12/21/2012 08:53 am ET Updated Dec 06, 2017

A Grand War Horse and Giddy Book of Mormon Burst Into Chicago

The theatrical year in Chicago has ended in full gallop with two highly anticipated shows receiving full-scale, top-notch productions, playing through the new year.

War Horse, the breathtaking international hit that took London and Broadway by storm, and the Broadway blockbuster The Book of Mormon, which is now bursting into Chicago with a sure-fire Chicago resident production, are both must-see productions. But for completely different reasons.

Adapted by Nick Stafford from the Michael Morpurgo's young adult novel, War Horse was originally produced by the National Theatre of Great Britain in 2007 before moving to its Tony-winning hit run in New York's Lincoln Center. And, quite simply, it's the reason theatre exists. This epic-yet-straightforward tale of a boy and his horse who are separated and united by a war (WWI, to be exact) is told with such craft, such magnificent theatrically, it's all you can do to sit and marvel.

The title horse is "Joey," and this great, grand beast is brought to life through puppetry -- puppetry unlike anything I've seen. Handspring Puppet Company has created a majestic creature that teems with inner life. There's no stretch of the imagination in understanding why Albert (Andrew Veenstra) has fallen in deep love with this creature.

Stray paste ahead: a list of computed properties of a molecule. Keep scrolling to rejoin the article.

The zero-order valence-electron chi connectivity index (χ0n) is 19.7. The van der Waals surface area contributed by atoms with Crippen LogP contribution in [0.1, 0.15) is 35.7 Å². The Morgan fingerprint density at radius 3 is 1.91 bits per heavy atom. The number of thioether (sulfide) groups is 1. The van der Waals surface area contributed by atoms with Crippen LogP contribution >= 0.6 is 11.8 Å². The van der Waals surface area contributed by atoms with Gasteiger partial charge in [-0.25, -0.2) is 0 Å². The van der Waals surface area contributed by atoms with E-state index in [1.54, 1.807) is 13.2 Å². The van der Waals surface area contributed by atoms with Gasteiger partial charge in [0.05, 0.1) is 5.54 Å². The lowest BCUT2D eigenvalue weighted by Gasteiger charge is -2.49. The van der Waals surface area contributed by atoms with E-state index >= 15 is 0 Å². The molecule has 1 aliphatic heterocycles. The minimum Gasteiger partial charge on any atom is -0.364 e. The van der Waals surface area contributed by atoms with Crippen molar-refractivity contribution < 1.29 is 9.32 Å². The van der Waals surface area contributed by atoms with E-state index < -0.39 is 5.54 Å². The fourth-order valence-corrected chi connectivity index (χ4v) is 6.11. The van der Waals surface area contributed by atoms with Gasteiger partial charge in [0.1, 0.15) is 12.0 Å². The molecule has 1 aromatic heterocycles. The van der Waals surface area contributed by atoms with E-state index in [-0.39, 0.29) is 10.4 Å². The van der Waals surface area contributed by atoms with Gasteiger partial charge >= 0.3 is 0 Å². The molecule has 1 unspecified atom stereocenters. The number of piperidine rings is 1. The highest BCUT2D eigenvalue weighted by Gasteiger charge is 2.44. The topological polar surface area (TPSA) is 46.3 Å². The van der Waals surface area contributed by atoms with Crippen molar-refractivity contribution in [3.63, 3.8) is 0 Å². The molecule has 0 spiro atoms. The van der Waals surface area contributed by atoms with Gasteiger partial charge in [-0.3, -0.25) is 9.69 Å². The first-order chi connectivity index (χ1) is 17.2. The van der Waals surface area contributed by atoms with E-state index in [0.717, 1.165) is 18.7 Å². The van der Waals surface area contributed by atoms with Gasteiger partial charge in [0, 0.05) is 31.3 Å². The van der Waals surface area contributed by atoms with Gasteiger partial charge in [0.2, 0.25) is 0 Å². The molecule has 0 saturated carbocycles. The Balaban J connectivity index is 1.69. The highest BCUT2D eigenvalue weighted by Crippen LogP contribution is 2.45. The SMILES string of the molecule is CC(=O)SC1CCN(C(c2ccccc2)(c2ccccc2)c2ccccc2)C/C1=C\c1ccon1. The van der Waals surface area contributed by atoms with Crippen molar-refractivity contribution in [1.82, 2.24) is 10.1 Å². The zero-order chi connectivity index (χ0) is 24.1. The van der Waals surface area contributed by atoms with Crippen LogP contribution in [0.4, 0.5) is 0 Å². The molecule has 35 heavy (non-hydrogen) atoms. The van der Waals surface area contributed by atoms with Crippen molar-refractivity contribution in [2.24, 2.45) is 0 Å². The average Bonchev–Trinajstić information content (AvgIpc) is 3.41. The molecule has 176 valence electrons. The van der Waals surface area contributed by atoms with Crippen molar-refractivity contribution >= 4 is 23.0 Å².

Yes, war is ugly. But through Joey, we see the humanity and suffering that cuts through enemy lines. And, I guarantee, you'll get bleary-eyed in the final, heart-pounding moments.

Speaking of bleary-eyed, you might feel that way after seeing the ticket prices for The Book of Mormon. Now that this Chicago engagement is (I'm told) sold out through March, eager patrons are turning to scalpers for a premium.

Combined that with the fact that it arrives with so much hype, I wonder why the producers even agreed to have a press night. The show, and its South Park creators, sells itself. So, naturally, I entered the Bank of America Theatre with lofty expectations.

What surprised me is that this isn't some merely sophomoric, Spamalot-esque send-up on a topic that's an easy punching bag (magic underwear, anyone?). This is actually a solidly constructed musical of the traditional sense, directed and choreographed with great flair and heart by Casey Nicholaw. While the show tends to be a bit too self-referential for my tastes, there are some truly inspired moments, most notably a shocking second-act send up of "The Small House of Uncle Thomas" scene from The King and I.

As overachiever Mormon Elder Price, Nic Rouleau beams with wholesomeness and misdirected drive to do good. And as outcast Mormon Elder Cunningham, the immensely likeable (and full-voiced) Ben Platt finds the endearing in the awkward. When the two are pared to serve their two-year mission in Uganda, they learn that creating Mormon converts in gritty, unruly East Africa requires more than a toothy smile and a pristinely pressed short sleeve button down.

So, does Mormon live up to the hype? Most assuredly, yes. It's fun, funny and smart. And more than a touch tasteless. Though, I hesitate to think it's the second coming.


The Chicago cast of The Book of Mormon

"War Horse" plays through Jan. 5 at the Cadillac Palace Theatre. More info here.

"The Book of Mormon" is now playing at the Bank of America Theatre. More info here.